Monday, January 29, 2007

inf (glb) and sup

from mathforum

inf means "infimum," or "greatest lower bound." This is
slightly different from minimum in that the greatest lower bound is
defined as:

x is the infimum of the set S [in symbols, x = inf (S)] iff:

a) x is less than or equal to all elements of S
b) there is no other number larger than x which is less than or equal
to all elements of S.

Basically, (a) means that x is a lower bound of S, and (b) means that
x is greater than all other lower bounds of S.

This differs from min (S) in that min (S) has to be a member of S.
Suppose that S = {2, 1.1, 1.01, 1.001, 1.0001, 1.00001, ...}. This
set has no smallest member, no minimum. However, it's trivial to show
that 1 is its infimum; clearly all elements are greater than or equal
to 1, and if we thought that something greater than 1 was a lower
bound, it'd be easy to show some member of S which is less than it.

So that's the difference between inf and min. It's worth noting that
every set has an inf (assuming minus infinity is okay), and that the
two concepts are the same for finite sets.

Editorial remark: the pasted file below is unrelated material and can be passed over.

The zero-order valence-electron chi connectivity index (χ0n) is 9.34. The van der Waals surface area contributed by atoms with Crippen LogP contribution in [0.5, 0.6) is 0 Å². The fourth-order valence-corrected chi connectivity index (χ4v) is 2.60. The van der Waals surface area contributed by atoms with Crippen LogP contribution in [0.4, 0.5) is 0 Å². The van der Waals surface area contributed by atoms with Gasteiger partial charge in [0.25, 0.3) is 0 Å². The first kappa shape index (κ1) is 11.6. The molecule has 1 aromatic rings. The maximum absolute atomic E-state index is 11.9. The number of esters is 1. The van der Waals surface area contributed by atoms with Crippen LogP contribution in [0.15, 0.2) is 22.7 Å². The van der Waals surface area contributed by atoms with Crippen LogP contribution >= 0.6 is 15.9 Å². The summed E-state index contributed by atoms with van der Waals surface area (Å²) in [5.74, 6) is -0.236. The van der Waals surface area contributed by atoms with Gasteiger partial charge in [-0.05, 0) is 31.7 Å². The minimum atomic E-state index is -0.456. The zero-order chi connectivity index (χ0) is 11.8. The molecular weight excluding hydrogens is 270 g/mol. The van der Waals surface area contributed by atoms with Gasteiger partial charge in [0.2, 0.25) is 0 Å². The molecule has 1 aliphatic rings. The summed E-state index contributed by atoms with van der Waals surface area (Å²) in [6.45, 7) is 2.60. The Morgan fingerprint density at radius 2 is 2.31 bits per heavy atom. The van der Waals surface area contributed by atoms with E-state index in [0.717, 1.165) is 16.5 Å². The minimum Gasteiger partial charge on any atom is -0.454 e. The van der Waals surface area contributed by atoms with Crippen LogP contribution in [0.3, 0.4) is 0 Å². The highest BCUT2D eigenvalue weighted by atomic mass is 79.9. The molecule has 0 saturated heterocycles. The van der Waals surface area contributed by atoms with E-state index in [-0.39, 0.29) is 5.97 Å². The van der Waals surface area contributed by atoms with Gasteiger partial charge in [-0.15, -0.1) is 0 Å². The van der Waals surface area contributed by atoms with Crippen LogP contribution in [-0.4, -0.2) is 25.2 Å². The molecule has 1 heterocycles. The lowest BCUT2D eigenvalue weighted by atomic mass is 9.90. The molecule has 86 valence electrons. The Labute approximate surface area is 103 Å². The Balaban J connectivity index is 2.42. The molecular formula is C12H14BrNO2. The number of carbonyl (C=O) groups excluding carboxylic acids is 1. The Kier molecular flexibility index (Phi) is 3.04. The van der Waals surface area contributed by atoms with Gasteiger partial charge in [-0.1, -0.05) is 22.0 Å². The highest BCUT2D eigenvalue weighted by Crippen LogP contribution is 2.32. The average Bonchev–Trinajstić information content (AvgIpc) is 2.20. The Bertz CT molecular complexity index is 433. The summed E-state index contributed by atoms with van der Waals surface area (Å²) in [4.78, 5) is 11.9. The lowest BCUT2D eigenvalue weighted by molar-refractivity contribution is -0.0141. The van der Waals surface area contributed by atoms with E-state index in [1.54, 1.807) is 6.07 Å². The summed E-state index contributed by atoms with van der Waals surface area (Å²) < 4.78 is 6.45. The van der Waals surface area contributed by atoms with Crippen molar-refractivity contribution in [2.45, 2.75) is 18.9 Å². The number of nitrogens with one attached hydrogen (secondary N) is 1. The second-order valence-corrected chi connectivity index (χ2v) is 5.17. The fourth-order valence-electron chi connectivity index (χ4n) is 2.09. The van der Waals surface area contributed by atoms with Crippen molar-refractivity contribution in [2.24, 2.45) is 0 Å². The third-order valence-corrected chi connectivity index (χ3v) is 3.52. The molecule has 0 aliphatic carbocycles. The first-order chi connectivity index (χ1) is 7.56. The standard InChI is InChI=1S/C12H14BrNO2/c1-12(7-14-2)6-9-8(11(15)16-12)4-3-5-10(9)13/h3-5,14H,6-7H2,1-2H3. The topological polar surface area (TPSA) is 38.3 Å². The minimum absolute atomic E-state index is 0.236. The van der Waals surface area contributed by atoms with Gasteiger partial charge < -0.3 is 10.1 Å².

glb is another way of writing inf (sort for "greatest lower bound")

sup and lub, which are short for "supremum" and "least upper bound."

Saturday, January 20, 2007

Latent Semantic Index (LSI)

1) here is a great explaination to a layman.

or latent semantic analysis

"The term ’semantics’ is applied to the science and study of meaning in language, and the meaning of characters, character strings and words. Not just the language and words themselves, but the true meaning being conveyed in the context in which they are being used.

In 2002 a company called Applied Semantics, an innovator in the use of semantics in text processing, launched a program known as AdSense, which was a form of contextual advertising whereby adverts were placed on website pages which contained text that was relevant to the subject of the adverts.

The matching up of text and adverts was carried out by software in the form of mathematical formulae known as algorithms. It was claimed that these formulae used semantics to analyze the meaning of the text within the web page. In fact, what it initially seemed to do was to match keywords within the page with keywords used in the adverts, though some further interpretation of meaning was evident in the way that some relevant adverts were correctly placed without containing the same keyword character string as used on the web page.


2)from Patterns in Unstructured Data -Discovery, Aggregation, and Visualization